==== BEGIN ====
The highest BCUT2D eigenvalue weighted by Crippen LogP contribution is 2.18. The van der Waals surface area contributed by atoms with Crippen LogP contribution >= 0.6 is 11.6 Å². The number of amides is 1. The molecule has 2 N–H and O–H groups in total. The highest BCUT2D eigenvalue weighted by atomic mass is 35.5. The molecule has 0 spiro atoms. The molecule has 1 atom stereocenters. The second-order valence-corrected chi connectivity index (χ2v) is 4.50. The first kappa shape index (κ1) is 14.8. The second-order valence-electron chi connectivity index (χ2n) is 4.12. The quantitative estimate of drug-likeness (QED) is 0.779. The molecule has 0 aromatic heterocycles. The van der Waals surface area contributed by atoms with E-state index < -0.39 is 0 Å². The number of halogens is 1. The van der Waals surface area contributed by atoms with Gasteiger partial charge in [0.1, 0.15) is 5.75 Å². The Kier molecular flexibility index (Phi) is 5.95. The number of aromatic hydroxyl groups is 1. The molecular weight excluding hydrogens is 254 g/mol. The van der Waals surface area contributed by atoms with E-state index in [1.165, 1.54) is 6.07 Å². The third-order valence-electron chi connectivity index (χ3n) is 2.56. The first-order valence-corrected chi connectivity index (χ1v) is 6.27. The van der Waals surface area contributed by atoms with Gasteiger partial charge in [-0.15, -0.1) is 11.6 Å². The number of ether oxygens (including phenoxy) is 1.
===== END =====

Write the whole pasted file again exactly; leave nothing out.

The highest BCUT2D eigenvalue weighted by Crippen LogP contribution is 2.18. The van der Waals surface area contributed by atoms with Crippen LogP contribution >= 0.6 is 11.6 Å². The number of amides is 1. The molecule has 2 N–H and O–H groups in total. The highest BCUT2D eigenvalue weighted by atomic mass is 35.5. The molecule has 0 spiro atoms. The molecule has 1 atom stereocenters. The second-order valence-corrected chi connectivity index (χ2v) is 4.50. The first kappa shape index (κ1) is 14.8. The second-order valence-electron chi connectivity index (χ2n) is 4.12. The quantitative estimate of drug-likeness (QED) is 0.779. The molecule has 0 aromatic heterocycles. The van der Waals surface area contributed by atoms with E-state index < -0.39 is 0 Å². The number of halogens is 1. The van der Waals surface area contributed by atoms with Gasteiger partial charge in [0.1, 0.15) is 5.75 Å². The Kier molecular flexibility index (Phi) is 5.95. The number of aromatic hydroxyl groups is 1. The molecular weight excluding hydrogens is 254 g/mol. The van der Waals surface area contributed by atoms with E-state index in [1.165, 1.54) is 6.07 Å². The third-order valence-electron chi connectivity index (χ3n) is 2.56. The first-order valence-corrected chi connectivity index (χ1v) is 6.27. The van der Waals surface area contributed by atoms with Gasteiger partial charge in [-0.15, -0.1) is 11.6 Å². The number of ether oxygens (including phenoxy) is 1.